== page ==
A water sample from the mine (Courtesy of Canada Science and Technology Museum) Photograph:( Twitter )
Tests conducted by researchers at the University of Oxford found that the mean age of the samples was 1.6 billion years old, making it the oldest water sample ever found on Earth
Researchers from the University of Toronto have discovered the world’s oldest sample of water, a finding that could offer clues about the possibility of life on Mars.
Professor Barbara Sherwood Lollar and her team found the water three kilometres beneath the Earth’s surface at a base metal mine in Timmins, Ontario in 2009.
Tests conducted by researchers at the University of Oxford found that the mean age of the samples was 1.6 billion years old, making it the oldest water sample ever found on Earth.
This discovery might just solve one of humanity’s biggest unanswered questions, that is, “could there be life on other planets?”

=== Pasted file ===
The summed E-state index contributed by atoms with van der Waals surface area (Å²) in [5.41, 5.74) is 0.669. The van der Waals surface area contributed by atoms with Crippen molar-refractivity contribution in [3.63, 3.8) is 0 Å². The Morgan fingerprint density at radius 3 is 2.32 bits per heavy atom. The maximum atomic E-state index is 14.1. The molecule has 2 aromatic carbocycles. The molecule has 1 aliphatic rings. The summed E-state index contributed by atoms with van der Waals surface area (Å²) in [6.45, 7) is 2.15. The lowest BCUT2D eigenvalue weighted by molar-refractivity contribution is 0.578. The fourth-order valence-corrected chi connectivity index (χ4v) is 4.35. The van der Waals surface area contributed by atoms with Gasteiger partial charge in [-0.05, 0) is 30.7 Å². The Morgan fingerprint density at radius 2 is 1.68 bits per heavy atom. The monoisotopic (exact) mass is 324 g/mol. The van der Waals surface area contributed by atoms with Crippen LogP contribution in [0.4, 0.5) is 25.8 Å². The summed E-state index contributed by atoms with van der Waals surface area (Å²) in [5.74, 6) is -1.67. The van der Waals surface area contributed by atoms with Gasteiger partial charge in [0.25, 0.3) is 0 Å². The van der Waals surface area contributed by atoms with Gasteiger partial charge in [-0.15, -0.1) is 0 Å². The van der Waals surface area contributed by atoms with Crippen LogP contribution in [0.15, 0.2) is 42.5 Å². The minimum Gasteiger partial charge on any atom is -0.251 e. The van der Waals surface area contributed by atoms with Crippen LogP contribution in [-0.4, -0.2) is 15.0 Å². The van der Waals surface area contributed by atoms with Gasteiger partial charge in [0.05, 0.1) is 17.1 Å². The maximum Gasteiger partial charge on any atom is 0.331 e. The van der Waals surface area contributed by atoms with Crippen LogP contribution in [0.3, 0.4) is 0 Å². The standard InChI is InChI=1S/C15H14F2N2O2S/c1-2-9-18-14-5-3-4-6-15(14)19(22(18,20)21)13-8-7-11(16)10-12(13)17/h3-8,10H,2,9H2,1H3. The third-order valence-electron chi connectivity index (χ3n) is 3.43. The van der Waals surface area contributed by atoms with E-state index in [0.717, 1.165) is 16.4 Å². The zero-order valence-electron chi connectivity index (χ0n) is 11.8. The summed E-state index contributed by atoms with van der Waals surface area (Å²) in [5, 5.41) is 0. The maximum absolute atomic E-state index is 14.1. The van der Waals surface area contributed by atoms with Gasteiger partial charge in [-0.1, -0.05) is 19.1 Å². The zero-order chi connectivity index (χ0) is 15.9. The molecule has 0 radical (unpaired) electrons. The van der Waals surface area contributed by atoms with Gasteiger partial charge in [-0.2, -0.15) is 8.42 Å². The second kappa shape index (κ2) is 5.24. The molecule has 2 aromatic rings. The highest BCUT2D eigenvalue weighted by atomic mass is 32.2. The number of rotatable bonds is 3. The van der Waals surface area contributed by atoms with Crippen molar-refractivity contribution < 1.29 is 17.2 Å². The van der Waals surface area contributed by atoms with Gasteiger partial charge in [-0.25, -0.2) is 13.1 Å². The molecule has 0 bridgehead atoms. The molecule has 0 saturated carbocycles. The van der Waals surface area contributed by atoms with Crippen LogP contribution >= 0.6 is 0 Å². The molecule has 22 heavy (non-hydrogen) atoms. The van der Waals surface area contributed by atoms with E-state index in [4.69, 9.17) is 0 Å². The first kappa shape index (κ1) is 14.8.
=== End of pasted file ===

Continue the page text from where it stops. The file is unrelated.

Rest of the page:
The 58-year-old Canadian geologist is also a professor at the University of Toronto in the Department of Earth Sciences. She was recently honoured with the Gerhard Herzberg Canada Gold Medal for Science and Engineering from the Research Council of Canada.
“This water is full of all kinds of dissolved elements, dissolved chemicals and it’s those chemicals that allow life to eke out an existence in these deep, dark places,” Sherwood Lollar said.
Oliver Warr, a postdoctoral researcher and the leader of the team, said that this discovery could have significant ramifications on how life might exist and survive in such depths.
An article in Maclean's reported that the musty smell of the oldest water is its dead giveaway. "It literally is following your nose right up to the rock, to find the crack or the fractures where the water is discharging," says Lollar.
She noted that the water is highly saline, which is ten times saltier than seawater. But despite its musty smell, it required more than a gifted schnozz to locate it.
(With inputs from agencies)